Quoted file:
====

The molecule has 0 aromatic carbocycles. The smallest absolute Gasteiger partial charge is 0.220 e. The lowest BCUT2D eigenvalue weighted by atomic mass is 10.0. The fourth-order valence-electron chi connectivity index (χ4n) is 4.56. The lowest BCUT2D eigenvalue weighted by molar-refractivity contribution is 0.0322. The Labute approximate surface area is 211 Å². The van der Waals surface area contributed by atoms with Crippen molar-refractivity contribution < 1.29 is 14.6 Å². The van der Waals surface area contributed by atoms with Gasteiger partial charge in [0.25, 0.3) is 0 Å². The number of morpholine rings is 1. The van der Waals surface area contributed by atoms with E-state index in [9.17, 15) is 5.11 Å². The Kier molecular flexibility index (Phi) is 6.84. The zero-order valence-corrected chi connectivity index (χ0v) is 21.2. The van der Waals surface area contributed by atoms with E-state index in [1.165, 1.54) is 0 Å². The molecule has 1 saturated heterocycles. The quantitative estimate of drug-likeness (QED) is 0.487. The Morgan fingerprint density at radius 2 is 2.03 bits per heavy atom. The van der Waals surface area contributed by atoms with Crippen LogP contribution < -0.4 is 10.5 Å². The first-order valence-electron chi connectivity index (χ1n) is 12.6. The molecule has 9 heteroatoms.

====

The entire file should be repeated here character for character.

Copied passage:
The molecule has 0 aromatic carbocycles. The smallest absolute Gasteiger partial charge is 0.220 e. The lowest BCUT2D eigenvalue weighted by atomic mass is 10.0. The fourth-order valence-electron chi connectivity index (χ4n) is 4.56. The lowest BCUT2D eigenvalue weighted by molar-refractivity contribution is 0.0322. The Labute approximate surface area is 211 Å². The van der Waals surface area contributed by atoms with Crippen molar-refractivity contribution < 1.29 is 14.6 Å². The van der Waals surface area contributed by atoms with Gasteiger partial charge in [0.25, 0.3) is 0 Å². The number of morpholine rings is 1. The van der Waals surface area contributed by atoms with E-state index in [9.17, 15) is 5.11 Å². The Kier molecular flexibility index (Phi) is 6.84. The zero-order valence-corrected chi connectivity index (χ0v) is 21.2. The van der Waals surface area contributed by atoms with E-state index in [1.165, 1.54) is 0 Å². The molecule has 1 saturated heterocycles. The quantitative estimate of drug-likeness (QED) is 0.487. The Morgan fingerprint density at radius 2 is 2.03 bits per heavy atom. The van der Waals surface area contributed by atoms with Crippen LogP contribution < -0.4 is 10.5 Å². The first-order valence-electron chi connectivity index (χ1n) is 12.6. The molecule has 9 heteroatoms.